How To Call Your Senator About Health Care, Because Your Chance Will Be Gone In A Flash

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Senate Republicans narrowly won a vote to push forward with the health care bill on Tuesday, but they remained far from repealing the Affordable Care Act. In a 51-50 vote, with Vice President Mike Pence breaking the tie, the Senate voted to open the floor for debate on health care reform. After what could be a long debate, the Senate will then be expected to formally vote on the fate of Americans' health care coverage. In other words, the time to call your senator about health care reform is now... or never.

Tuesday's vote was procedural, meaning it had little to do with the content of the Republican-proposed health care bill. Rather, senators voted whether or not to consider health care for a formal debate. For Republicans, the vote was a preliminary step toward eventually putting an Obamacare replacement to a vote. Still, Republicans' success on Tuesday does not necessarily mean their plan to repeal and/or replace Obamacare will also pass. It just means that they now have the opportunity to debate health care policy and potential next steps.

For Democrats — and all those opposed to the GOP health care plan — Tuesday's vote was a call to action. Sen. Kamala Harris, a California Democrat known for her loud opposition to GOP initiatives, called on her supporters to "turn up the pressure" on Republicans following Tuesday's vote.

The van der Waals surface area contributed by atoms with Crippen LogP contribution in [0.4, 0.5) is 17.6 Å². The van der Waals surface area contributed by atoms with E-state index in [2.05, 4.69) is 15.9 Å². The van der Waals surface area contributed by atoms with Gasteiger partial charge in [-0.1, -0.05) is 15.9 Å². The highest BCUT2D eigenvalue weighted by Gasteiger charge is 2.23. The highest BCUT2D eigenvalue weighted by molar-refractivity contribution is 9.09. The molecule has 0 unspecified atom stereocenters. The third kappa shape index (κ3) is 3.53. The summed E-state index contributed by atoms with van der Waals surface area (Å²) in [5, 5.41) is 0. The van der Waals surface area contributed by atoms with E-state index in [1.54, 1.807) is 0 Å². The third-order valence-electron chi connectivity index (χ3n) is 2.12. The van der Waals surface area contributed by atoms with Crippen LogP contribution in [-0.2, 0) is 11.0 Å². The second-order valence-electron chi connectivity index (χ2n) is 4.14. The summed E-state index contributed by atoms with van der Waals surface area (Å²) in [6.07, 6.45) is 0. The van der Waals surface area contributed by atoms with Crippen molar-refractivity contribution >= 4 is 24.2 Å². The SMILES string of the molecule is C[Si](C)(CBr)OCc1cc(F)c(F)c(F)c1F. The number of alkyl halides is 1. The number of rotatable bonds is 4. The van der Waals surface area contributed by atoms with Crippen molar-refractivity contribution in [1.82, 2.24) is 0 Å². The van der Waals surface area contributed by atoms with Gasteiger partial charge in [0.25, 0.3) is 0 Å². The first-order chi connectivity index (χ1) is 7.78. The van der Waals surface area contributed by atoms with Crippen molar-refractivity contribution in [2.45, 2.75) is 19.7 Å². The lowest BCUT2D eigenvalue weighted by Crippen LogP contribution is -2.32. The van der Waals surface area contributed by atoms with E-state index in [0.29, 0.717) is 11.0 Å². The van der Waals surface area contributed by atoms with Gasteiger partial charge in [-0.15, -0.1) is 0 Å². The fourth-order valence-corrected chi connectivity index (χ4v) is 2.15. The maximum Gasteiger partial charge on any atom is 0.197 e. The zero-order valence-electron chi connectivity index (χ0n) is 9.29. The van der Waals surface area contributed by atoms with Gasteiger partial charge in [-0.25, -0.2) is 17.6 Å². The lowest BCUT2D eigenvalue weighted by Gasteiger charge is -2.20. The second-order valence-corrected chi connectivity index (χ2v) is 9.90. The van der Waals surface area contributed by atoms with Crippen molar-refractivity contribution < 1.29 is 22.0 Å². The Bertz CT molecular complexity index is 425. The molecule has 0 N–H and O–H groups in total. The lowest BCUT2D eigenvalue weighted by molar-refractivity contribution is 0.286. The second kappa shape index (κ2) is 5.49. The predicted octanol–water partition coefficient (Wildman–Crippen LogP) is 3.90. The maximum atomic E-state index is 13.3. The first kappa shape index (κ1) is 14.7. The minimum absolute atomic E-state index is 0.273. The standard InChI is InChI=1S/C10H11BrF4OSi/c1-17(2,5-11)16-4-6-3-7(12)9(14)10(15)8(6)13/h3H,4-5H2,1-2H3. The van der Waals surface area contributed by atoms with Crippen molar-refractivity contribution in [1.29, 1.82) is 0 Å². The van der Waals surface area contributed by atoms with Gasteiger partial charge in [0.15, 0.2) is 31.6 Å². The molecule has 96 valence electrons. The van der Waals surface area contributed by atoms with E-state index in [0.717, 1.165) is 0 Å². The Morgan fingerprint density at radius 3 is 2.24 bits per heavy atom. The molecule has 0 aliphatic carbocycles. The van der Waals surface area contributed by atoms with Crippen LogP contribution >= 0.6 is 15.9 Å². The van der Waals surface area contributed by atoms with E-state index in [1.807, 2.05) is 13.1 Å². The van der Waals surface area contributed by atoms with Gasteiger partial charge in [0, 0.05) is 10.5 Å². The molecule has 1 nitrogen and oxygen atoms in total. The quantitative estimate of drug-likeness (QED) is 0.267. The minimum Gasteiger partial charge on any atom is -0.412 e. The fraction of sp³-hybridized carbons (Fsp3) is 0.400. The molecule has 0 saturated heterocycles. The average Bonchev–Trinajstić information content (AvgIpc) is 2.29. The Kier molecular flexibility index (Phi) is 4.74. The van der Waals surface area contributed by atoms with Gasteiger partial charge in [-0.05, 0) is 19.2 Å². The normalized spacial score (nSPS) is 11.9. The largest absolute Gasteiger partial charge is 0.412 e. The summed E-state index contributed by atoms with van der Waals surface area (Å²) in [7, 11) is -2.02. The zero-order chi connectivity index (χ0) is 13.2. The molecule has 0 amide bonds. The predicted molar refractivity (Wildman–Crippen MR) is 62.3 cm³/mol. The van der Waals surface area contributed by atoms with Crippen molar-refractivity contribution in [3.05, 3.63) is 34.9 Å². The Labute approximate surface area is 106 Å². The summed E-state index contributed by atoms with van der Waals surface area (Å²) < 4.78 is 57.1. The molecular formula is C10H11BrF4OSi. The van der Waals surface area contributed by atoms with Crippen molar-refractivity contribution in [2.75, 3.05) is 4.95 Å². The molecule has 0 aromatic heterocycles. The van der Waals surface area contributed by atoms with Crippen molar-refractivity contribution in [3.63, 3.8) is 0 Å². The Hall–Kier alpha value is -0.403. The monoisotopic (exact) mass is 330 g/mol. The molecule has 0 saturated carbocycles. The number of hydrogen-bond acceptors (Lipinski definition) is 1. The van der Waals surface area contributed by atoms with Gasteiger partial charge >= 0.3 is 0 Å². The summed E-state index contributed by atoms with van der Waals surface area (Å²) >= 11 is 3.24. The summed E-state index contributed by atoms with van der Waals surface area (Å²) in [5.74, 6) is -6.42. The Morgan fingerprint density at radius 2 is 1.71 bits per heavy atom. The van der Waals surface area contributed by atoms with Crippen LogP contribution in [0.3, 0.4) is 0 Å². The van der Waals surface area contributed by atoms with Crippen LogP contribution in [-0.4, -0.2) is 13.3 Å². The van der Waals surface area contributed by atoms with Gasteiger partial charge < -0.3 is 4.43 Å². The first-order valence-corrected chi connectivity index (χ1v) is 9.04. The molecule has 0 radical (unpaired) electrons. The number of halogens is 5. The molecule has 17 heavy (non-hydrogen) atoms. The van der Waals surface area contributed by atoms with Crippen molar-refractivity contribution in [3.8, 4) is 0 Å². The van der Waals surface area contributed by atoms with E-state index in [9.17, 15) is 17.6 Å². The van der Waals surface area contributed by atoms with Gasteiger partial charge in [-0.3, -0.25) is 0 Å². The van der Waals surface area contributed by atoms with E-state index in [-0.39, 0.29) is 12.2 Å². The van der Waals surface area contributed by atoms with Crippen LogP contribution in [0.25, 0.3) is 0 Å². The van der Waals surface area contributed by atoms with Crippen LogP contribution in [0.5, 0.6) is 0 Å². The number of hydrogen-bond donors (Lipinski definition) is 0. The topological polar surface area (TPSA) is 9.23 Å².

One way to turn up the pressure is to call your senator. Whether you oppose or support the GOP health care plan, you can explain your stance to your senator, who will ultimately vote on behalf of you in the Senate. To reach your senator, you can dial the U.S. Capitol Switchboard at (202) 224-3121. When you call, be prepared to tell the operator which senator you're trying to reach. (A directory of senators is available on the Senate's website. Simply select your state from the drop-down menu to find your state's two senators.)

Once you're connected to the senator's office, don't expect to speak directly to the senator. Rather, you may be able to speak to an intern or some other office personnel. Tell the representative your name, where you're from, and how you'd like the senator to vote on health care reform, then trust that the office personnel will relay your message along. You may also be able to leave a voicemail.

If you're not sure what to say, many activist organizations that oppose GOP-sponsored health care reform have circulated scripts that help their supporters speak to elected officials. The most important thing to convey, of course, is your genuine perspective on the topic. It's not clear when the Senate will ultimately vote on health care reform, but the time for debate is now.